United Auto Workers Union Strike Expands: 8,700 Members Walk Off Job, Shut Down Ford’s Iconic Kentucky Truck Plant (VIDEO)

The United Auto Workers union strike expanded this week as 8,700 UAW members walked off the job and shut down Ford’s iconic Kentucky truck plant on Wednesday.

“We have been crystal clear, and we have waited long enough, but Ford has not gotten the message,” said UAW President Shawn Fain.

For the first time in the history of the 150,000-member United Auto Workers Union, members went on strike against the “Big 3” manufacturers last month after no deal was reached.

The “Big 3” include Ford, General Motors, and Stellantis, the newly-formed merger of Fiat Chrysler and the PSA Group.

“Key demands from the union have included 40% hourly pay increases; a reduced, 32-hour, workweek; a shift back to traditional pensions; the elimination of compensation tiers; and a restoration of cost-of-living adjustments. Other items on the table include enhanced retiree benefits and better vacation and family leave benefits,” CNBC reported.

Kentucky Truck Plant workers shut it down this week. This is Ford’s biggest and most profitable plant.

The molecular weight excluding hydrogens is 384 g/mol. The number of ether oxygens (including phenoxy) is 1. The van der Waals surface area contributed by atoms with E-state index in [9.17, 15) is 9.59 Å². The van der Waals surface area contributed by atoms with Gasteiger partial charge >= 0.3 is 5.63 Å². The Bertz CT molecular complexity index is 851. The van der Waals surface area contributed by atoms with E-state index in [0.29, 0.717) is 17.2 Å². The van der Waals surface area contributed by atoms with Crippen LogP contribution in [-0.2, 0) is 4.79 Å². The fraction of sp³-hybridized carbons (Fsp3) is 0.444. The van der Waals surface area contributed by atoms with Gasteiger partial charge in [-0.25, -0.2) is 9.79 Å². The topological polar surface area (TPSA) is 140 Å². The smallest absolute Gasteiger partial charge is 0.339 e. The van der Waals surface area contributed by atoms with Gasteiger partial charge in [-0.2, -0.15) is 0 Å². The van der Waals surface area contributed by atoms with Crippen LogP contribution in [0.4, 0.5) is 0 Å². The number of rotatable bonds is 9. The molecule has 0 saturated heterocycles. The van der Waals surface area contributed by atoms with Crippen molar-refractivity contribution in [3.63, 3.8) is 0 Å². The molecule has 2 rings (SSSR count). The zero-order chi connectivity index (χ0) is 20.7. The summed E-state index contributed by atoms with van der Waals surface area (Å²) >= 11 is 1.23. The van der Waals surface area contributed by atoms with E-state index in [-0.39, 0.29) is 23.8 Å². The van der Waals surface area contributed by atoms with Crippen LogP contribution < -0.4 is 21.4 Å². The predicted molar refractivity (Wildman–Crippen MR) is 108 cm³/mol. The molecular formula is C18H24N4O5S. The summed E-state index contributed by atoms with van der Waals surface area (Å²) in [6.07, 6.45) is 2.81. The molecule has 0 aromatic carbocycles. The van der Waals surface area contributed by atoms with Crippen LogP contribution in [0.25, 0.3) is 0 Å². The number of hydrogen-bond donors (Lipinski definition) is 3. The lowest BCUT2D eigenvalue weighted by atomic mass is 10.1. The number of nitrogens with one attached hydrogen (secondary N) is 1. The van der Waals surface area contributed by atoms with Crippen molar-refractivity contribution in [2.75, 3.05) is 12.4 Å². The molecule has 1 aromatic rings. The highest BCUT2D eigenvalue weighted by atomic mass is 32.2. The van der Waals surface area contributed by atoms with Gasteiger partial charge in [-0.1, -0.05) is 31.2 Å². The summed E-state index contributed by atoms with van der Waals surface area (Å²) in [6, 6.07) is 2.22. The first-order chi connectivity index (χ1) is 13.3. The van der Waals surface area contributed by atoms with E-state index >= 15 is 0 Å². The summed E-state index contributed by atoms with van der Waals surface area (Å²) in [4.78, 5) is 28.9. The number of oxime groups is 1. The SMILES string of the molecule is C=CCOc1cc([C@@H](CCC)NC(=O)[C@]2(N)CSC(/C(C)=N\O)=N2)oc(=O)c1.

“Ford’s Kentucky truck plant, its most profitable operation, generates $25 billion in annual revenue, about a sixth of the company’s global automotive revenue. The company’s shares fell about 2% in after-hours trading, after closing 0.4% higher on Wednesday.” Reuters reported.


“Who are we? U-A-W!” striking auto workers in Kentucky shouted this week.


Reuters reported:

United Auto Workers on Wednesday shut down Ford’s (F.N) biggest plant globally, halting production of lucrative pickup trucks with little warning, in a sharp escalation of the union’s four-week targeted strike against the Detroit Three automakers.

The UAW said that 8,700 union members at Ford’s Kentucky truck plant went on strike after the union said the No. 2 U.S. automaker refused to move further in contract bargaining.

Automakers have more than doubled initial wage hike offers, agreed to raise wages along with inflation, and improved pay for temporary workers, but the union wants higher wages still, the abolishment of a two-tier wage system and the expansion of unions to battery plants at all three companies.

UAW President Shawn Fain’s decision to shut down assembly lines that build Ford Super Duty pickup trucks and Lincoln Navigator and Ford Expedition large SUVs is a blow to Ford that could quickly undermine the automaker’s full-year profits.

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